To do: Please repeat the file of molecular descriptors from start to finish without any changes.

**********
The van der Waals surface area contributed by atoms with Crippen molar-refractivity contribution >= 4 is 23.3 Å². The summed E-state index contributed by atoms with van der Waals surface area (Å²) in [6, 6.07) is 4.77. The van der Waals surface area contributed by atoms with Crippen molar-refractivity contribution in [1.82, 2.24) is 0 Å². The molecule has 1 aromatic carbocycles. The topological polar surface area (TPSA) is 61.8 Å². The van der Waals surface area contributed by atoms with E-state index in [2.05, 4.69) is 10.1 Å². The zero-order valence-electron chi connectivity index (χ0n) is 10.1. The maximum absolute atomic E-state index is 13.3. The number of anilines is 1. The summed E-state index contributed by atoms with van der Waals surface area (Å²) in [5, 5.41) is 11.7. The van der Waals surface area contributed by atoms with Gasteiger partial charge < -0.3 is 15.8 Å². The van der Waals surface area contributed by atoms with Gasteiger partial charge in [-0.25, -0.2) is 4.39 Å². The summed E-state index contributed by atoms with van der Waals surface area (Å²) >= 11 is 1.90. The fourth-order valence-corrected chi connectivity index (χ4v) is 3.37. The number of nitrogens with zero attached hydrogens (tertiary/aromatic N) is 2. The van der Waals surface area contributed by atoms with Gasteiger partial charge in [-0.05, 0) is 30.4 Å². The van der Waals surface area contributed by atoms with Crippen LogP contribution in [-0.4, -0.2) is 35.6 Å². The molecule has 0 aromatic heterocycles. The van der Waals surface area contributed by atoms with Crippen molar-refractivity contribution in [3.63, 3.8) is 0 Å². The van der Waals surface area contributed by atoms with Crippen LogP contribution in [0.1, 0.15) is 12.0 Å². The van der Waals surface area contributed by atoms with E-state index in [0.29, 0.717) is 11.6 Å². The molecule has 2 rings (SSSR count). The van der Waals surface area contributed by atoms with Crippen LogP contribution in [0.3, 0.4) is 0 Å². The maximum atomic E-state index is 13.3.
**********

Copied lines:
The van der Waals surface area contributed by atoms with Crippen molar-refractivity contribution >= 4 is 23.3 Å². The summed E-state index contributed by atoms with van der Waals surface area (Å²) in [6, 6.07) is 4.77. The van der Waals surface area contributed by atoms with Crippen molar-refractivity contribution in [1.82, 2.24) is 0 Å². The molecule has 1 aromatic carbocycles. The topological polar surface area (TPSA) is 61.8 Å². The van der Waals surface area contributed by atoms with E-state index in [2.05, 4.69) is 10.1 Å². The zero-order valence-electron chi connectivity index (χ0n) is 10.1. The maximum absolute atomic E-state index is 13.3. The number of anilines is 1. The summed E-state index contributed by atoms with van der Waals surface area (Å²) in [5, 5.41) is 11.7. The van der Waals surface area contributed by atoms with Gasteiger partial charge < -0.3 is 15.8 Å². The van der Waals surface area contributed by atoms with Gasteiger partial charge in [-0.25, -0.2) is 4.39 Å². The summed E-state index contributed by atoms with van der Waals surface area (Å²) >= 11 is 1.90. The fourth-order valence-corrected chi connectivity index (χ4v) is 3.37. The number of nitrogens with zero attached hydrogens (tertiary/aromatic N) is 2. The van der Waals surface area contributed by atoms with Gasteiger partial charge in [-0.05, 0) is 30.4 Å². The van der Waals surface area contributed by atoms with Crippen LogP contribution in [-0.4, -0.2) is 35.6 Å². The molecule has 0 aromatic heterocycles. The van der Waals surface area contributed by atoms with Crippen molar-refractivity contribution in [3.63, 3.8) is 0 Å². The van der Waals surface area contributed by atoms with Crippen LogP contribution in [0.1, 0.15) is 12.0 Å². The van der Waals surface area contributed by atoms with E-state index in [0.29, 0.717) is 11.6 Å². The molecule has 2 rings (SSSR count). The van der Waals surface area contributed by atoms with Crippen LogP contribution in [0.3, 0.4) is 0 Å². The maximum atomic E-state index is 13.3.